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Emotional learning and extinction: <br/>integration of central and peripheral neural correlates

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Emotional learning and anxiety

A study combined and shared scientific expertise to shed more light on the dysfunctional aspects of anxiety disorders.

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Anxiety disorders are known to be the most frequent psychiatric disorders. An EU-funded project, EMOLEARN (Emotional learning and extinction: Integration of central and peripheral neural correlates), investigated this mental disorder. Researching fear and fear learning, EMOLEARN looked at MultiCS conditioning, which involves affective categories of similar and complex stimuli. By using time-sensitive magnetoencephalography (MEG), the study revealed enhanced activation of prefrontal cortex regions towards emotionally paired versus neutral stimuli already during short-latency processing stages. Patients suffering from anxiety disorders show anomalies in classical conditioning that may either result from, or provide a risk factor for, clinically relevant anxiety. The study examined whether healthy participants with enhanced anxiety vulnerability show abnormalities in a challenging affective conditioning paradigm, comprised of multiple stimulus-reinforcement associations that had to be acquired with only a few learning trials. Emotional learning was measured via evaluative, behavioural and neurophysiological measures acquired before, during and after learning. Investigating central and autonomous nervous system correlates of conditioned stimulus (CS) processing in classical conditioning paradigms is difficult and challenging to accomplish simultaneously. As a solution, EMOLEARN used MultiCS conditioning with 48 participants. The number of CSs was increased and the number of learning trials was decreased. Additionally, trials of short and long durations were used to meet requirements of simultaneous electroencephalography-electrodermal activity recordings in a differential aversive conditioning task. Schizophrenia exhibits abnormalities in the perception and identification of emotions. EMOLEARN examined this by recording early auditory evoked field components via time-sensitive whole-head MEG in response to a variety of emotion-associated tones. The study included 17 patients with schizophrenia and 17 healthy, matched controls. Findings suggest impairments in the prioritisation of emotionally salient versus non-relevant stimuli in patients with schizophrenia. Dysfunctions in higher cognitive processes and behaviour in schizophrenia might therefore reflect dysfunctions on fundamental, early auditory emotion processing stages. Research achievements provide a foundation for first clinical application of the MultiCS conditioning paradigm in patients suffering from schizophrenia.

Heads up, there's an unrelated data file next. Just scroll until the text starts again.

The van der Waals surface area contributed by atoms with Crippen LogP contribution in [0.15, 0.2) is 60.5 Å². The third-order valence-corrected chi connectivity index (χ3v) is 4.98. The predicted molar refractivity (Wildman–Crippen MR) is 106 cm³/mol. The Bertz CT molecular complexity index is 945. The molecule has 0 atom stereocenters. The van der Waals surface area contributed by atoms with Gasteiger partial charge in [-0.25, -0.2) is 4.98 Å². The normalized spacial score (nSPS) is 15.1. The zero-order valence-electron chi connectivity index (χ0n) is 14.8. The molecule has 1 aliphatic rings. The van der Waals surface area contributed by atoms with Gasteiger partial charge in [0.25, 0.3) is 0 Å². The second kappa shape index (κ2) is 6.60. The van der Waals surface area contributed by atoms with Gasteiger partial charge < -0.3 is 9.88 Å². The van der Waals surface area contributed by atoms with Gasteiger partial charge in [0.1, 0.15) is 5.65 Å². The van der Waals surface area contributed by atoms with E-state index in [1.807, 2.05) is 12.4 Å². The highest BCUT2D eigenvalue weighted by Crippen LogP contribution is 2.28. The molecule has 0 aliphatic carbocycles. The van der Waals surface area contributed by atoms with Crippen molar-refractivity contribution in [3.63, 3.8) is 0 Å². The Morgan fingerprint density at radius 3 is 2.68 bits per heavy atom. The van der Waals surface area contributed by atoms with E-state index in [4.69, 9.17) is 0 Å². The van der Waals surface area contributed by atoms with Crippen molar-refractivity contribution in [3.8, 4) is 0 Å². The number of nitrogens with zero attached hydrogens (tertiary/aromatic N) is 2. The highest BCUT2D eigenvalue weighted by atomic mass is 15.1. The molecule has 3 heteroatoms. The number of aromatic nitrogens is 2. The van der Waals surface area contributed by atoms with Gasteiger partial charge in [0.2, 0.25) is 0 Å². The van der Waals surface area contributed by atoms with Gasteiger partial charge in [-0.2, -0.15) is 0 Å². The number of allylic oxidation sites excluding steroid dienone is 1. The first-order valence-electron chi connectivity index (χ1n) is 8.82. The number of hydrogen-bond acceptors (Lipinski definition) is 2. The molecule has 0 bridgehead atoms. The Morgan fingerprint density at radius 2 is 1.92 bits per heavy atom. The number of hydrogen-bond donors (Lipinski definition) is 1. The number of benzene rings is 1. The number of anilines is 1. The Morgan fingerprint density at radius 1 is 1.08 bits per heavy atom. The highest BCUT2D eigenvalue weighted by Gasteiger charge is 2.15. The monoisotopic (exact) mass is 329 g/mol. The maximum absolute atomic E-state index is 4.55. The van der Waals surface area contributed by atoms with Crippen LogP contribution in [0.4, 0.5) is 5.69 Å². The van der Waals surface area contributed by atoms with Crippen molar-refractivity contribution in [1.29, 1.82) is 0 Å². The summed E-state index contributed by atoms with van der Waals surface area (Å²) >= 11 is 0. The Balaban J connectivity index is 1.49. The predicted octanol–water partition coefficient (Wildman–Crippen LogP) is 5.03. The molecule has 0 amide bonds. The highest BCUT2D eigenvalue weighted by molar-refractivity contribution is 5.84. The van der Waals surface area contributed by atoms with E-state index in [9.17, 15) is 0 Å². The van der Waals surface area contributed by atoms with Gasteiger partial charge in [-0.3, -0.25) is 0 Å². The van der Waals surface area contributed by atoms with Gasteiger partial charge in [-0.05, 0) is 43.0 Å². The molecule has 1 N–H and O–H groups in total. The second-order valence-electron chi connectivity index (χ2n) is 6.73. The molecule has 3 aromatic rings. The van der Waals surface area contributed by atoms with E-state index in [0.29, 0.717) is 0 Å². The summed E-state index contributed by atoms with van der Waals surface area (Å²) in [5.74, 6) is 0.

Emotional learning, anxiety disorders, EMOLEARN, MultiCS conditioning, schizophrenia

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